I’ve rarely had my privilege checked so intensely as I have this past week. I’m referring, of course, to the weather.
I wore a winter coat last Sunday, and within a mere six days I was basking on the lakefill in shorts and a T-shirt. Chicago’s climate is underratedly erratic, and last week it was on display in full force. But it made me step back and think about how I conceptualize the weather and nature in general.
I was born and raised in Central Florida where seasons are stretched out and compressed beyond recognition. What passes for “winter” amounts to about a week in either January or February, when the temperature dips below 50 degrees and drivers realize they’ve forgotten how to use their defrost vents. Coats, thermal socks and snow boots are virtually unheard of in daily outfits, instead displayed like museum artifacts in a select few outdoor stores.
I remember my mom dressing me for the “cold” when I was little. There was that one sweater, that one pair of gloves and that one beanie I never wanted to wear. Nevertheless, it was exciting to sit in a chilly car (normally stifling from the heat) and see my breath materialize like smoke in the still air. It was a change, and a few days later, it would be more or less over.
Last winter was my first at Northwestern (or, for that matter, above the Mason-Dixon Line). From what I gather, it wasn’t a doozy. The temperature fluctuated so much that I experienced only two snow days, as well as several days when it climbed above 60 degrees. I had been warned time and time again about how stark of a change it would be, and I honestly felt a little let down.
This year was a different story. Still not the worst, I’ve heard, but snow in November and April sure was a departure from what I had been used to. And Winter Quarter was an almost uninterrupted progression of gray, frigid days. What I had thought of as winter lasted much longer than a week, and it got old very fast.
And then came last weekend, when it seemed as if the transition from April to May flicked a switch that turned on the heat. It was, again, a change. Almost everyone I knew was outside this past Saturday, darty-hopping, listening to live music on the lakefill or sunbathing at the still-technically-closed Evanston public beaches. I wore sandals and sunglasses the whole day, and by the time I came back to my room, my neck was sore from all the times I had turned my head back to face the sun, just to bathe in heat and light.
As poetic as it sounds, the day was nothing short of idyllic. Many of us jokingly say, “This weather cured my depression/anxiety,” and — while it may be problematic to say that mental illness can be so easily remedied — it was baffling to me that I actually felt that way after a total of maybe three days in sunny weather. I thought to myself: What does that say about me, that my mood is so dependent on the weather?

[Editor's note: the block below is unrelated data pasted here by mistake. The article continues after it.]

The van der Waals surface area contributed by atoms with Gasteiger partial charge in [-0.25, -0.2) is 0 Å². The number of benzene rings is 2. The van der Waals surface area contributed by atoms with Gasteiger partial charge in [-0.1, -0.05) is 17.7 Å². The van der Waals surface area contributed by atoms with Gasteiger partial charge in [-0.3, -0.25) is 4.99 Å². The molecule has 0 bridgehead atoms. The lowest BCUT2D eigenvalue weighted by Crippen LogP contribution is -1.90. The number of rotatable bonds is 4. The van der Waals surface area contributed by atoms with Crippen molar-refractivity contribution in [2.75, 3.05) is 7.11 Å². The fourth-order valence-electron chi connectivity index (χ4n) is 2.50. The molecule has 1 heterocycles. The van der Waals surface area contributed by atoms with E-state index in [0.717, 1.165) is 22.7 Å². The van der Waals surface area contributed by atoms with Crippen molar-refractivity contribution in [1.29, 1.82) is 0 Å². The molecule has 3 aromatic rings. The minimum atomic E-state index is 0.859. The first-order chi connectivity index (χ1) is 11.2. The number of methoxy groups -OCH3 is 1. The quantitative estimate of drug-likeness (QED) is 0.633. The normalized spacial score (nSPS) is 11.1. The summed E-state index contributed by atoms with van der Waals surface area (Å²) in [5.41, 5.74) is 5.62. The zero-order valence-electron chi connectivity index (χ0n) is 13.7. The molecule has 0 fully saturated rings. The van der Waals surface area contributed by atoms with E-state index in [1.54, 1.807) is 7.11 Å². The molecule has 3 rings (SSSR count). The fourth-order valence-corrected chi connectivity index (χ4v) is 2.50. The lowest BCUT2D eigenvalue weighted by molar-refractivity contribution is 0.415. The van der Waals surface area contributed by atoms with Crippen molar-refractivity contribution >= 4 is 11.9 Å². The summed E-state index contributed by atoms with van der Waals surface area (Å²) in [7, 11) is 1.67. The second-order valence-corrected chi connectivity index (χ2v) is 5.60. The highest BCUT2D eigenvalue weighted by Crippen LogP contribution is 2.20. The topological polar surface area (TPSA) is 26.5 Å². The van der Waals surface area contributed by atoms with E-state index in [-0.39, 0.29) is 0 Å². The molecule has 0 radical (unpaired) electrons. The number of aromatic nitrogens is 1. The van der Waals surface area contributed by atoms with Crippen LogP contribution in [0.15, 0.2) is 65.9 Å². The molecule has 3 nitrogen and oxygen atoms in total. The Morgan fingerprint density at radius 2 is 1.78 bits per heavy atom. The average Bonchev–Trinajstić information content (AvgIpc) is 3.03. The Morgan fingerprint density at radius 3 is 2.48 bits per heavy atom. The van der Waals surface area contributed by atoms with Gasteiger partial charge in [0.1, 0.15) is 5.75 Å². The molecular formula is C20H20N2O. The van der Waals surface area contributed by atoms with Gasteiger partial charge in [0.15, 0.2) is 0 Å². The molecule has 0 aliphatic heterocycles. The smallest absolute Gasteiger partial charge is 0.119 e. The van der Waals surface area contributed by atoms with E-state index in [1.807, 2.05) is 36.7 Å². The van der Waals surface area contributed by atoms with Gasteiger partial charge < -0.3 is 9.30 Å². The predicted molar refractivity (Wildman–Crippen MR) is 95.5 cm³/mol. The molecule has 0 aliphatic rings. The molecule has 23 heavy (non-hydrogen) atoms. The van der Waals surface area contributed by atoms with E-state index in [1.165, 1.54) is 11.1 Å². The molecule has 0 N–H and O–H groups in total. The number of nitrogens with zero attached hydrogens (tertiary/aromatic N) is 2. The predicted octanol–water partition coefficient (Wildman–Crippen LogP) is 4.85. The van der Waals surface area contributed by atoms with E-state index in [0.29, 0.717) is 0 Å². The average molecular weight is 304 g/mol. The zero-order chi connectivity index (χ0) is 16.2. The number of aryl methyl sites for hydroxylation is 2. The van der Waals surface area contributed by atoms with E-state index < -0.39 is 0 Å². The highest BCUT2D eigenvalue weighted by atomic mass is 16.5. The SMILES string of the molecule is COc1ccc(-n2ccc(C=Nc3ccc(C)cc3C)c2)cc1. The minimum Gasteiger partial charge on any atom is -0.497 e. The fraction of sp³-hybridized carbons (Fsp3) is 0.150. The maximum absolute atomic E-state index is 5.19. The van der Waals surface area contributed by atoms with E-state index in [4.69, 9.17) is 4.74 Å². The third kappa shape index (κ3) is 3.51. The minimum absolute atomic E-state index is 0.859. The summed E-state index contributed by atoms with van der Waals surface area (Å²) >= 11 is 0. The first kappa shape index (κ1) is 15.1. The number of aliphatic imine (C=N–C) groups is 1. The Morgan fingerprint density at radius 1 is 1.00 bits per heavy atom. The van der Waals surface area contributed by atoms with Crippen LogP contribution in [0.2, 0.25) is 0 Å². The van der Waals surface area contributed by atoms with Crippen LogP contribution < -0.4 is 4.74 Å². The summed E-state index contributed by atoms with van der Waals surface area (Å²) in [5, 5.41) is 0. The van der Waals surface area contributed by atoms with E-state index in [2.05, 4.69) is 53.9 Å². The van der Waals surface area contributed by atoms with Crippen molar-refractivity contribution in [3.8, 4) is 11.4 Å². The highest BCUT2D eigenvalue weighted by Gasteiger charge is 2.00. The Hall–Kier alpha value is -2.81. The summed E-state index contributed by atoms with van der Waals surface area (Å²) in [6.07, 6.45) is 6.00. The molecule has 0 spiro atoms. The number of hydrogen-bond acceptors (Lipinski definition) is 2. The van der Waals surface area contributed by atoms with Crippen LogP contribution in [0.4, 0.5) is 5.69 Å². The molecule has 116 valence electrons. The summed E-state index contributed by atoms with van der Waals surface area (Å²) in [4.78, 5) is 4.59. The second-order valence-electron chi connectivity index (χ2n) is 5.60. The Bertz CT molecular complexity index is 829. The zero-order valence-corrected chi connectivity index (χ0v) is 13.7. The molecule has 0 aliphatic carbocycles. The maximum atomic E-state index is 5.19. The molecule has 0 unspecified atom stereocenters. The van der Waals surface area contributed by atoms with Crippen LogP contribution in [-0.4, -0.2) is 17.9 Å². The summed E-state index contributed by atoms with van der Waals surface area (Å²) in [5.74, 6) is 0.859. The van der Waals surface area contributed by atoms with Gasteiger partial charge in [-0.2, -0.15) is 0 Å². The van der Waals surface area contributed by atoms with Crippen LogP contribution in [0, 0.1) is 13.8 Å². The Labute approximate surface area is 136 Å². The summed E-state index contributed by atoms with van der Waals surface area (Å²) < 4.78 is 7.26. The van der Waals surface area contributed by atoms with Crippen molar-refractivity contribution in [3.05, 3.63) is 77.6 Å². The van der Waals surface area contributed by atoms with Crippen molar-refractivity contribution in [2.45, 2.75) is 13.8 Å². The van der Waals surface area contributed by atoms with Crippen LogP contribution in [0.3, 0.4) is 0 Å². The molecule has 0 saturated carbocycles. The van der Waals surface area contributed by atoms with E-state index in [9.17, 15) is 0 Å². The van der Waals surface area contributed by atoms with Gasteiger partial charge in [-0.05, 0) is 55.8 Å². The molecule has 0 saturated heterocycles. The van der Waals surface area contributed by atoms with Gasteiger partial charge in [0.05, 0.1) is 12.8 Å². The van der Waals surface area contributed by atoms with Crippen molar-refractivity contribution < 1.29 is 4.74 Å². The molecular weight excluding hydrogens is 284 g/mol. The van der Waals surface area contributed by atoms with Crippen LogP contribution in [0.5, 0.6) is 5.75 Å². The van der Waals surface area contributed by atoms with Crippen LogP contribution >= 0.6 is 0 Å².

I thought back to my winter excitement growing up, and I realized that it was essentially the same thing: I derived happiness not so much from the weather as I did from how it changed. Humans secretly love change, despite our collective resistance to it socially and politically. The more dramatic the change, the better. We don’t do well sitting for too long in the same place or under the same sky. That’s why we arrange our years into seasons, structuring our lives around different customs and traditions compartmentalized into different times of the year. We build snowmen and drink hot chocolate in winter, plant flowers in spring, vacation in summer and pick apples in fall because we want to give ourselves something to look forward to, something to add more variety into our lives.
But at the same time, our love for seasonal change is at odds with how we live our lives. We avoid slowing down the pace of work or school when the weather gets tough and our bodies become sluggish. And we don’t give ourselves time to enjoy nature when it’s beckoning us outside.
Partly to blame is our economic system that demands that we give 100 percent of ourselves to the creation of goods and the rendering of services, ignores our humanity and our need to be stimulated by the natural world. Also to blame is our perception of nature: the idea that we should primarily live our lives separated from it, only to interact with it at predetermined, even timed intervals. That’s not to say we should give up our heating and indoor plumbing or even our walls, but we need to at least start conceptualizing ourselves as part of nature instead of trying to blockade it.
Yes, Seasonal Affective Disorder is real and can be caused by a number of winter’s physiological effects, such as lack of light and vitamin D production. But I think what really makes winter such a depressing time of year for all of us, whether or not we struggle with our mental health, is how we try to fight against it instead of live within it. Winter can be beautiful when we’re not hurriedly rushing through snowfall to get to class, when we instead choose to watch that snow collect on tree branches or listen to the crunch our boots make when we step through it.
So, for next year, I’ve decided I’m going to try to dissociate the ugliness from a cold, gray winter’s day, instead learning to appreciate how it was different from the day before or how it will be different from the next. I’ve decided to try to treat each day as a new season, a new change. I’ve decided to take comfort in knowing that the weather changes, that there will be nice days and not-so-nice ones and that each of those days will be different.
Alex Schwartz is a Medill sophomore. He can be contacted at [email protected] If you would like to respond publicly to this op-ed, send a Letter to the Editor to [email protected] The views expressed in this piece do not necessarily reflect the views of all staff members of The Daily Northwestern.